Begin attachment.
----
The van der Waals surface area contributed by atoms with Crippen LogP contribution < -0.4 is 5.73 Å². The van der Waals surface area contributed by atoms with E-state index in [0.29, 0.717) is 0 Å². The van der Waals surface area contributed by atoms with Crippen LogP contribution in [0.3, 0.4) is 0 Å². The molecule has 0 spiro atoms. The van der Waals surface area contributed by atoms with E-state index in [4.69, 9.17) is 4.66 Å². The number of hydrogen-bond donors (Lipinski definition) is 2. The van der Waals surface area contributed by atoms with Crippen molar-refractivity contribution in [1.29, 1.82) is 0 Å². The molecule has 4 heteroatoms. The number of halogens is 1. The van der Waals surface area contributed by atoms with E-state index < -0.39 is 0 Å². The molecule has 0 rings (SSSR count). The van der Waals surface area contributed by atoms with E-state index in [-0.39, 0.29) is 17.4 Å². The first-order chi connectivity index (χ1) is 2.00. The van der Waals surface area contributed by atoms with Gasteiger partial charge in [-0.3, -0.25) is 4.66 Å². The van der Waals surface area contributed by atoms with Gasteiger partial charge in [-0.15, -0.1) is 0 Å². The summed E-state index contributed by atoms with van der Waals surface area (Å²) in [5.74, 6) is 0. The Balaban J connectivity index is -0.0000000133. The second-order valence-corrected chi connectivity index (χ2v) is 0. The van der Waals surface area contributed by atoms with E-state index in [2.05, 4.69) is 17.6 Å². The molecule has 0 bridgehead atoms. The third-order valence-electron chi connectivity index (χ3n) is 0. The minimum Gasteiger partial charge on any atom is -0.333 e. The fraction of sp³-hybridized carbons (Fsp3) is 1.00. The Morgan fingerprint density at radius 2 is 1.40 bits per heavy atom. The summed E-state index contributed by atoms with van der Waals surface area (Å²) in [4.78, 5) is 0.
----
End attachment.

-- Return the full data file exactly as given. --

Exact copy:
The van der Waals surface area contributed by atoms with Crippen LogP contribution < -0.4 is 5.73 Å². The van der Waals surface area contributed by atoms with E-state index in [0.29, 0.717) is 0 Å². The van der Waals surface area contributed by atoms with Crippen LogP contribution in [0.3, 0.4) is 0 Å². The molecule has 0 spiro atoms. The van der Waals surface area contributed by atoms with E-state index in [4.69, 9.17) is 4.66 Å². The number of hydrogen-bond donors (Lipinski definition) is 2. The van der Waals surface area contributed by atoms with Crippen molar-refractivity contribution in [1.29, 1.82) is 0 Å². The molecule has 4 heteroatoms. The number of halogens is 1. The van der Waals surface area contributed by atoms with E-state index < -0.39 is 0 Å². The molecule has 0 rings (SSSR count). The van der Waals surface area contributed by atoms with E-state index in [-0.39, 0.29) is 17.4 Å². The first-order chi connectivity index (χ1) is 2.00. The van der Waals surface area contributed by atoms with Gasteiger partial charge in [-0.3, -0.25) is 4.66 Å². The van der Waals surface area contributed by atoms with Gasteiger partial charge in [-0.15, -0.1) is 0 Å². The summed E-state index contributed by atoms with van der Waals surface area (Å²) in [5.74, 6) is 0. The Balaban J connectivity index is -0.0000000133. The second-order valence-corrected chi connectivity index (χ2v) is 0. The van der Waals surface area contributed by atoms with E-state index in [2.05, 4.69) is 17.6 Å². The molecule has 0 bridgehead atoms. The third-order valence-electron chi connectivity index (χ3n) is 0. The minimum Gasteiger partial charge on any atom is -0.333 e. The fraction of sp³-hybridized carbons (Fsp3) is 1.00. The Morgan fingerprint density at radius 2 is 1.40 bits per heavy atom. The summed E-state index contributed by atoms with van der Waals surface area (Å²) in [4.78, 5) is 0.